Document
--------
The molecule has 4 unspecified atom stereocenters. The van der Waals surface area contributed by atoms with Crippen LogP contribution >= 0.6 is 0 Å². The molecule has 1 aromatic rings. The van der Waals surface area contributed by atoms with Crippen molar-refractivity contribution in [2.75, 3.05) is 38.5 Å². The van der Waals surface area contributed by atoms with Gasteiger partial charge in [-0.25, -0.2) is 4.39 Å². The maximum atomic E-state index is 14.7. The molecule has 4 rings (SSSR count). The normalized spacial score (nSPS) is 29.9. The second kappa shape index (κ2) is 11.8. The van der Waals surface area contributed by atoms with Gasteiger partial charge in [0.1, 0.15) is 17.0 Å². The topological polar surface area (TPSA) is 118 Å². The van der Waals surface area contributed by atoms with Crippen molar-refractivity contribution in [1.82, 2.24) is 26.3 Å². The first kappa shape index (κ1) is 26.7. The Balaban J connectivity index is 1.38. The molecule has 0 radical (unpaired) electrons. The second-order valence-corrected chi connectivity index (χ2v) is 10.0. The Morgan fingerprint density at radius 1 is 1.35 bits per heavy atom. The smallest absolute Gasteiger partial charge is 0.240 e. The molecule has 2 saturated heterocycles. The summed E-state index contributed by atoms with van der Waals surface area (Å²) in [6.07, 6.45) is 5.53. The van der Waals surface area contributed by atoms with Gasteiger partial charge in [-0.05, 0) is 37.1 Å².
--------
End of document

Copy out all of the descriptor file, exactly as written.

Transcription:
The molecule has 4 unspecified atom stereocenters. The van der Waals surface area contributed by atoms with Crippen LogP contribution >= 0.6 is 0 Å². The molecule has 1 aromatic rings. The van der Waals surface area contributed by atoms with Crippen molar-refractivity contribution in [2.75, 3.05) is 38.5 Å². The van der Waals surface area contributed by atoms with Gasteiger partial charge in [-0.25, -0.2) is 4.39 Å². The maximum atomic E-state index is 14.7. The molecule has 4 rings (SSSR count). The normalized spacial score (nSPS) is 29.9. The second kappa shape index (κ2) is 11.8. The van der Waals surface area contributed by atoms with Gasteiger partial charge in [0.1, 0.15) is 17.0 Å². The topological polar surface area (TPSA) is 118 Å². The van der Waals surface area contributed by atoms with Crippen molar-refractivity contribution in [1.82, 2.24) is 26.3 Å². The first kappa shape index (κ1) is 26.7. The Balaban J connectivity index is 1.38. The molecule has 0 radical (unpaired) electrons. The second-order valence-corrected chi connectivity index (χ2v) is 10.0. The Morgan fingerprint density at radius 1 is 1.35 bits per heavy atom. The smallest absolute Gasteiger partial charge is 0.240 e. The molecule has 2 saturated heterocycles. The summed E-state index contributed by atoms with van der Waals surface area (Å²) in [6.07, 6.45) is 5.53. The van der Waals surface area contributed by atoms with Gasteiger partial charge in [-0.05, 0) is 37.1 Å².